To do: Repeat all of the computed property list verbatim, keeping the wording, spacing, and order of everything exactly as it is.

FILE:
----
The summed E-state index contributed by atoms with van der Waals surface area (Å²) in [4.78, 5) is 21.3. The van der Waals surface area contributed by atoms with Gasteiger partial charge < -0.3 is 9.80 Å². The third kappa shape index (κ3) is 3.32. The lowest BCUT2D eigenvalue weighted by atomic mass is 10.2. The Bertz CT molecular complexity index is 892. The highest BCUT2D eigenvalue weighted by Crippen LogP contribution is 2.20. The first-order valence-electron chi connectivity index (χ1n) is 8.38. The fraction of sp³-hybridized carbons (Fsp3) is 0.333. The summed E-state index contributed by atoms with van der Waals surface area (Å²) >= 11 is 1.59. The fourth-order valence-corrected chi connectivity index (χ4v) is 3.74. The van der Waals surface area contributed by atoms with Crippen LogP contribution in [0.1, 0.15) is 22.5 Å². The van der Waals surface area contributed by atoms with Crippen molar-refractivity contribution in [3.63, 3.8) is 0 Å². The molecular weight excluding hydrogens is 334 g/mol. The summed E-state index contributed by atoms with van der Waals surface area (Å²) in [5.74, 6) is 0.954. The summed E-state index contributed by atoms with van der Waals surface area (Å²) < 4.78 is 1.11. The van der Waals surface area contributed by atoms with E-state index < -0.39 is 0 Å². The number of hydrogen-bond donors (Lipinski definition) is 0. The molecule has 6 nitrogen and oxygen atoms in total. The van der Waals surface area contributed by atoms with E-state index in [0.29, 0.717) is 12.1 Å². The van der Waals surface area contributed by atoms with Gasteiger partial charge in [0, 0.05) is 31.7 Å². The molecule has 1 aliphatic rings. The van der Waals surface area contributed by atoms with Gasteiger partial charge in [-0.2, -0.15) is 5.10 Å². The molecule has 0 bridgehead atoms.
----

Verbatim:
The summed E-state index contributed by atoms with van der Waals surface area (Å²) in [4.78, 5) is 21.3. The van der Waals surface area contributed by atoms with Gasteiger partial charge < -0.3 is 9.80 Å². The third kappa shape index (κ3) is 3.32. The lowest BCUT2D eigenvalue weighted by atomic mass is 10.2. The Bertz CT molecular complexity index is 892. The highest BCUT2D eigenvalue weighted by Crippen LogP contribution is 2.20. The first-order valence-electron chi connectivity index (χ1n) is 8.38. The fraction of sp³-hybridized carbons (Fsp3) is 0.333. The summed E-state index contributed by atoms with van der Waals surface area (Å²) >= 11 is 1.59. The fourth-order valence-corrected chi connectivity index (χ4v) is 3.74. The van der Waals surface area contributed by atoms with Crippen LogP contribution in [0.1, 0.15) is 22.5 Å². The van der Waals surface area contributed by atoms with Crippen molar-refractivity contribution in [3.63, 3.8) is 0 Å². The molecular weight excluding hydrogens is 334 g/mol. The summed E-state index contributed by atoms with van der Waals surface area (Å²) in [5.74, 6) is 0.954. The summed E-state index contributed by atoms with van der Waals surface area (Å²) < 4.78 is 1.11. The van der Waals surface area contributed by atoms with E-state index < -0.39 is 0 Å². The number of hydrogen-bond donors (Lipinski definition) is 0. The molecule has 6 nitrogen and oxygen atoms in total. The van der Waals surface area contributed by atoms with E-state index in [0.29, 0.717) is 12.1 Å². The van der Waals surface area contributed by atoms with Gasteiger partial charge in [0, 0.05) is 31.7 Å². The molecule has 1 aliphatic rings. The van der Waals surface area contributed by atoms with Gasteiger partial charge in [-0.2, -0.15) is 5.10 Å². The molecule has 0 bridgehead atoms.